• Develop your organization’s “signal advantage.” In a changing environment, organizations have to detect, filter, and decode signals in order to anticipate and respond to what’s coming next.  This can be a challenge for cumbersome bureaucracies. Leaders should ensure that their organizations are constantly looking outward and staying close to their constituents and stakeholders. In many cases, this means developing an internal risk-management function that can formalize the practice of observing, understanding, and mitigating mission, operational, and financial risks.
  • Increase the agility with which the organization is able to correct itself. Adaptive leaders minimize the number of layers between the field and the leader and allow decisions to be made at all levels in the organization. As retired U.S. General Stanley McChrystal told The Atlantic, “Any complex task is best approached by flattening hierarchies. It gets everybody feeling like they’re in the inner circle, so that they develop a sense of ownership.”

Creating Win-Win Solutions. Adaptive leaders focus on sustainable success for both the organization as well as its external network of stakeholders.

  • Build platforms for collaboration. For many government organizations, success depends on the engagement of other government agencies and entities—and may require collaboration across different geographies. Technology now makes it possible for large groups to collaborate on complex tasks. Strong adaptive leadership can help empower employees to collaborate effectively: The Australian government, for example, launched a collaboration initiative called GovDex to enable government agencies and third parties to share documents and information, author collaboratively, manage tasks and issues, and engage with project stakeholders.  
  • Deploy leadership influence beyond the boundaries of the organization. In the absence of formal authority, leaders must structure their interaction for win-win outcomes and use “soft power” such as vision, charisma, networking, and collaboration to exert influence. This will help public-sector leaders mobilize their wide-ranging network of stakeholders and others with aligned interests.

Modulating the Leadership Model

Unpredictable environments will require different leadership styles like those characterized above.  Not all environments or challenges are alike, however. Just as different organizational models are needed for different environments, so too are different leadership styles. Over time, an organization might move from one leadership archetype to another—for example, during periods of major policy reform, stable organizations can be disrupted, and a shift to a more experimental style may be more effective. Or when an organization is facing a period marked by more stable policies and less reform, then a more deliberate, analytical style may be optimal. When an organization is not yet adaptive but needs to become more so, strong individual leadership may be required initially to disrupt the status quo—but might later give way to a more collaborative style.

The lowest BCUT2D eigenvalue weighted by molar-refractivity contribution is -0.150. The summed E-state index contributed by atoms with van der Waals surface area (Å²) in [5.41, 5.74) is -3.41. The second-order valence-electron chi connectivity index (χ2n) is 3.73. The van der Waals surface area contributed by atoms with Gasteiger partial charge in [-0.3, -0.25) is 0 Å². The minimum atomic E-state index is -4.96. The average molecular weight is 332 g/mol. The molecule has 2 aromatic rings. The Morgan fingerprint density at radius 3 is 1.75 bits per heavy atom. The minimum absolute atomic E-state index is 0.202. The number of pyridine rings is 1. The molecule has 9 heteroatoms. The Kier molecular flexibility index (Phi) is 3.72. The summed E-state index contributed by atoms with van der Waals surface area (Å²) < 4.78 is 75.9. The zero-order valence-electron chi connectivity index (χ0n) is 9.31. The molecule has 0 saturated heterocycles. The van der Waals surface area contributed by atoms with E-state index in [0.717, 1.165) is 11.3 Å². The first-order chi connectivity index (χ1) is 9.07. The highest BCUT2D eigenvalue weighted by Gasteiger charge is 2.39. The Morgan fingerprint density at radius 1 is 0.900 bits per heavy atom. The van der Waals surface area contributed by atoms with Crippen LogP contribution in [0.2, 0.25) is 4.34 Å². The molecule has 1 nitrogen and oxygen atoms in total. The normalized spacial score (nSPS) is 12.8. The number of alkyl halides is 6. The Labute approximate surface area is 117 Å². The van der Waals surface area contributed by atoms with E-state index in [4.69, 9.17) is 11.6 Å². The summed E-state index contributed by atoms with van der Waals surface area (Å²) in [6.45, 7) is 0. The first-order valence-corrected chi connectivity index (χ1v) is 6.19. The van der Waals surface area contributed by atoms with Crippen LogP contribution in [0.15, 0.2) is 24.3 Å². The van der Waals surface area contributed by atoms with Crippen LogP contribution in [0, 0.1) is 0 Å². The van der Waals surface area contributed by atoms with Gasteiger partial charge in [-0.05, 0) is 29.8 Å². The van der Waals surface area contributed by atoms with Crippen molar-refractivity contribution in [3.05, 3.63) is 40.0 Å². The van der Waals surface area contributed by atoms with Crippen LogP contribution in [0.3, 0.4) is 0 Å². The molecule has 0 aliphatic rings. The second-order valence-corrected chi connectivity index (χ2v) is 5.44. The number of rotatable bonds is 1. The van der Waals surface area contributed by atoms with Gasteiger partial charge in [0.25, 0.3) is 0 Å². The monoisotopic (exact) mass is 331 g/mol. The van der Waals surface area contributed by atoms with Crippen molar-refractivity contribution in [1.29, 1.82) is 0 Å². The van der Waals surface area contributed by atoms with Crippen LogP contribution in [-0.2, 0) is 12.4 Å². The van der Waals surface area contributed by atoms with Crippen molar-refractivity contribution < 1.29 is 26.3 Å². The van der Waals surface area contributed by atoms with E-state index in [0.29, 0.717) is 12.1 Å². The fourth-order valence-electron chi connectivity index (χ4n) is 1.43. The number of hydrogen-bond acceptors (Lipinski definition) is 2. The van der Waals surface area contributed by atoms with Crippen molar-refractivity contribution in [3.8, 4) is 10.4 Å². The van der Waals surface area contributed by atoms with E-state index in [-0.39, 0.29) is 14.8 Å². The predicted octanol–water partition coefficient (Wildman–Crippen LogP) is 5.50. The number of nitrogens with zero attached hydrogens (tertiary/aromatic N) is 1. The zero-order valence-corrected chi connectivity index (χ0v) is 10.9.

There is no universal checklist for adaptive leadership, but leaders who are focused on the four dimensions we’ve described will be better equipped for a turbulent and unpredictable environment. To gauge how adaptive your leadership model is, ask yourself and your leadership teams just three questions about what you are doing and how you are thinking as leaders:

  • How many of the adaptive leadership practices cited above do we currently employ?
  • Do we have the right leadership model for our specific environment?
  • What changes could we make to develop a more adaptive leadership model?

We conclude with a quote from John Clarkeson, former CEO of BCG, who presciently and vividly sketched this new model of leadership 20 years ago in a BCG Perspective titled “Jazz vs. Symphony”:

Leadership will flow to those whose vision can inspire the members of the team to put their best abilities at the service of the team. These leaders will create rather than demand loyalty; the best people will want to work with them. They will communicate effectively with a variety of people and use the conflict among diverse points of view to reach new insights. They will exert influence by the values they choose to reinforce. They will make leaders of their team members.